To many activists, including outgoing Asheville City Council member Brian Haynes, the city’s Sept. 22 move to reallocate $770,000 from the $30.1 million Asheville Police Department was a token gesture that “perpetuates systemic racism.” N.C. Senator Chuck Edwards, who represents parts of South Asheville and Henderson County, similarly believes that the move was “an absolute travesty” — for quite different reasons.
Addressing the Council of Independent Business Owners, an Asheville-based trade group, on Oct. 23, the Republican argued that City Council was “bowing to the radicals that are asking for police departments to be defunded.” To ensure law and order, Edwards continued, he is developing legislation that would strip state funds from cities that make cuts to law enforcement.
Edwards did not provide any details about his proposal at the CIBO meeting, although previous reporting in the Hendersonville Times News has indicated he wants a “dollar for dollar reduction” from state sources such as alcohol revenue distributions and Powell Bill street maintenance funds. Instead, he focused on the wave of recent APD resignations, noting that 38 officers (nearly 16% of sworn personnel) have left the force since June.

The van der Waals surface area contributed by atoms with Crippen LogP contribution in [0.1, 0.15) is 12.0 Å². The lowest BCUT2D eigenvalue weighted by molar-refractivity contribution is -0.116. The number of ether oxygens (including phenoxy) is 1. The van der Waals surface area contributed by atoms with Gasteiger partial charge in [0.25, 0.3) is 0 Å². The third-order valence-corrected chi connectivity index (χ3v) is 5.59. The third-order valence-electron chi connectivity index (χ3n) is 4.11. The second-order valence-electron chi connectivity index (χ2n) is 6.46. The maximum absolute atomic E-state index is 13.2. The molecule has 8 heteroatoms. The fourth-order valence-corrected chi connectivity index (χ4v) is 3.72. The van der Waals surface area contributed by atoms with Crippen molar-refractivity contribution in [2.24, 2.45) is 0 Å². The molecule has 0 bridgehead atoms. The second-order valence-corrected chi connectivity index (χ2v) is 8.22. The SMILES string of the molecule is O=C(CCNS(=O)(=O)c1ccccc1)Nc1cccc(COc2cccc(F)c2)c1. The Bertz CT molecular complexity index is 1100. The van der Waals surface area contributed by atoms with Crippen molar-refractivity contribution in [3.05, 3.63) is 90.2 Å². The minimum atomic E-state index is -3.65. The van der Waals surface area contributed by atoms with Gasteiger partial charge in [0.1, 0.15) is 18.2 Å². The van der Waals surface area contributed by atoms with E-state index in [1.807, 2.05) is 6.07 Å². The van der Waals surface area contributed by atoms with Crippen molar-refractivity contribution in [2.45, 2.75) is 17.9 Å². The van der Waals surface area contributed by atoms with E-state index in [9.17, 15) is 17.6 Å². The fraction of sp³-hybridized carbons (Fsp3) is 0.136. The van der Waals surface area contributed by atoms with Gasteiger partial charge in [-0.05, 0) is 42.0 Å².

“There’s a huge fear that the 38 police officer positions and budgets might not be funded in the next fiscal year,” Edwards said of his conversations with constituents about public safety. “I believe the state has the responsibility to insist a city takes actions to protect the citizens and property of the municipality it governs.”
Xpress repeatedly submitted a question during the meeting, which was held over Zoom, asking why cities should be penalized for maintaining public safety in the way they believe is best suited to local needs. Neither the CIBO moderator nor Edwards acknowledged the query but took multiple other questions from the online audience.
Asked whether counties who reallocate funds from their sheriffs’ departments would be included in his bill, Edwards said he hadn’t considered the possibility. “I haven’t heard of counties doing it,” he added.
Fittingly, Edwards’ presentation was followed by an address from Buncombe County Sheriff Quentin Miller. The county’s top law enforcement authority, a Democrat, said that his office hadn’t seen recent resignations or retirements beyond expected levels of turnover.
Miller noted that the Buncombe County Board of Commissioners had recently funded a career ladder program to increase deputy pay and approved additional money to hire three new detectives. He said the Sheriff’s Office would continue to build up its strength so at least 20 deputies could patrol the county at any given time, up from the current level of 17.
“Instead of defunding, we’ll be asking to increase the force,” Miller concluded.